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The Boozers’ Home
by [?]

“A dipsomaniac,” said Mitchell, “needs sympathy and commonsense treatment. (Sympathy’s a grand and glorious thing, taking it all round and looking at it any way you will: a little of it makes a man think that the world’s a good world after all, and there’s room and hope for sinners, and that life’s worth living; enough of it makes him sure of it: and an overdose of sympathy makes a man feel weak and ashamed of himself, and so moves him to stop whining–and wining–and buck up.)

“Now, I’m not taking the case of a workman who goes on the spree on pay night and sweats the drink out of himself at work next day, nor a slum-bred brute who guzzles for the love of it; but a man with brains, who drinks to drown his intellect or his memory. He’s generally a man under it all, and a sensitive, generous, gentle man with finer feelings as often as not. The best and cleverest and whitest men in the world seem to take to drink mostly. It’s an awful pity. Perhaps it’s because they’re straight and the world’s crooked and they can see things too plain. And I suppose in the bush the loneliness and the thoughts of the girl-world they left behind help to sink ’em.

“Now a drunkard seldom reforms at home, because he’s always surrounded by the signs of the ruin and misery he has brought on the home; and the sight and thought of it sets him off again before he’s had time to recover from the last spree. Then, again, the noblest wife in the world mostly goes the wrong way to work with a drunken husband–nearly everything she does is calculated to irritate him. If, for instance, he brings a bottle home from the pub, it shows that he wants to stay at home and not go back to the pub any more; but the first thing the wife does is to get hold of the bottle and plant it, or smash it before his eyes, and that maddens him in the state he is in then.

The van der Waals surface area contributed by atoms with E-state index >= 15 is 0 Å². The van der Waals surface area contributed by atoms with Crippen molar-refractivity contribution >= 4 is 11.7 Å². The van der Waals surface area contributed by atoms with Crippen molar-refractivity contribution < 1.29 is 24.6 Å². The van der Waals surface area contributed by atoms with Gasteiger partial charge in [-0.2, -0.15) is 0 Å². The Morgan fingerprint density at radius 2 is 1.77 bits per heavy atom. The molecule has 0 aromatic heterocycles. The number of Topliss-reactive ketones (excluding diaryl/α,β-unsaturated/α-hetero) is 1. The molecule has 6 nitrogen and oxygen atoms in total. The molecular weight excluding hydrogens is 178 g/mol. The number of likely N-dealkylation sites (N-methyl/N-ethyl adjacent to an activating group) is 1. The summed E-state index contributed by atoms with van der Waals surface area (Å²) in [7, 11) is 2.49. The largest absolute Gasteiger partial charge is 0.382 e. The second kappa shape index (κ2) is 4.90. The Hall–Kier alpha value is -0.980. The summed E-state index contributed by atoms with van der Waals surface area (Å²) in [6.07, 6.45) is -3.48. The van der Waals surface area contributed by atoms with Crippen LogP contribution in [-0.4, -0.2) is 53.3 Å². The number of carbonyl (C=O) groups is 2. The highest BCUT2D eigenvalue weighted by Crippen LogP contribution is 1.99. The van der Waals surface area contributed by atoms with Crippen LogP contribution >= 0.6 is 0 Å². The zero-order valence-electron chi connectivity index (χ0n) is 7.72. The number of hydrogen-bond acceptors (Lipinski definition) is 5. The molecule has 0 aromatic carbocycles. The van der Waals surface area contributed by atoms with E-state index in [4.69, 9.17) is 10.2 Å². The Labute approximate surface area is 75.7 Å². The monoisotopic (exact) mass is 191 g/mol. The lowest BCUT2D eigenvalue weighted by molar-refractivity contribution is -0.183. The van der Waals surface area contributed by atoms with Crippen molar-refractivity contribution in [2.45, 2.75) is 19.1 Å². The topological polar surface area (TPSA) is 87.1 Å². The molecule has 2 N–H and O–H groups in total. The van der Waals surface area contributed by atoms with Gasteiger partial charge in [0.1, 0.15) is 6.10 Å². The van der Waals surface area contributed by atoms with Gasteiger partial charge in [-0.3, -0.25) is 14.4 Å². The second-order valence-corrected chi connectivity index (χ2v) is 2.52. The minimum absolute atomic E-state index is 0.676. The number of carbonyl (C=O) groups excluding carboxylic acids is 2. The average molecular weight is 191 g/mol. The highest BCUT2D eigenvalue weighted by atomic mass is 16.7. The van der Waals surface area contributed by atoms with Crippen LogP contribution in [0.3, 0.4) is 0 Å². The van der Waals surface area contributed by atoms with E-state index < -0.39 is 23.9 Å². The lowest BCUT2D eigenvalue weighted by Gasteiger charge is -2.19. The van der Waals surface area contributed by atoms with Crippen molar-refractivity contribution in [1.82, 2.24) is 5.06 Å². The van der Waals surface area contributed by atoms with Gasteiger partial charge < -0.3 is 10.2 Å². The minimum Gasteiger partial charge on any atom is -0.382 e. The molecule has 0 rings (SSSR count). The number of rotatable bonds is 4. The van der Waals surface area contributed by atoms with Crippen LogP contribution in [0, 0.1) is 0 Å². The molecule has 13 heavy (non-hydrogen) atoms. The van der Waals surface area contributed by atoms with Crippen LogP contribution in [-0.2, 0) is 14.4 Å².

“No. A dipsomaniac needs to be taken away from home for a while. I knew a man that got so bad that the way he acted at home one night frightened him, and next morning he went into an inebriate home of his own accord–to a place where his friends had been trying to get him for a year past. For the first day or two he was nearly dead with remorse and shame–mostly shame; and he didn’t know what they were going to do to him next–and he only wanted them to kill him quick and be done with it. He reckons he felt as bad as if he was in jail. But there were ten other patients there, and one or two were worse than he was, and that comforted him a lot. They compared notes and sympathized and helped each other. They discovered that all their wives were noble women. He struck one or two surprises too–one of the patients was a doctor who’d attended him one time, and another was an old boss of his, and they got very chummy. And there was a man there who was standing for Parliament–he was supposed to be having a rest down the coast. . . . Yes, my old mate felt very bad for the first day or two; it was all Yes, Nurse, and Thank you, Nurse, and Yes, Doctor, and No, Doctor, and Thank you, Doctor. But, inside a week, he was calling the doctor ‘Ol’ Pill-Box’ behind his back, and making love to one of the nurses.

“But he said it was pitiful when women relatives came to visit patients the first morning. It shook the patients up a lot, but I reckon it did ’em good. There were well-bred old lady mothers in black, and hard-working, haggard wives and loving daughters–and the expressions of sympathy and faith and hope in those women’s faces! My old mate said it was enough in itself to make a man swear off drink for ever. . . . Ah, God–what a world it is!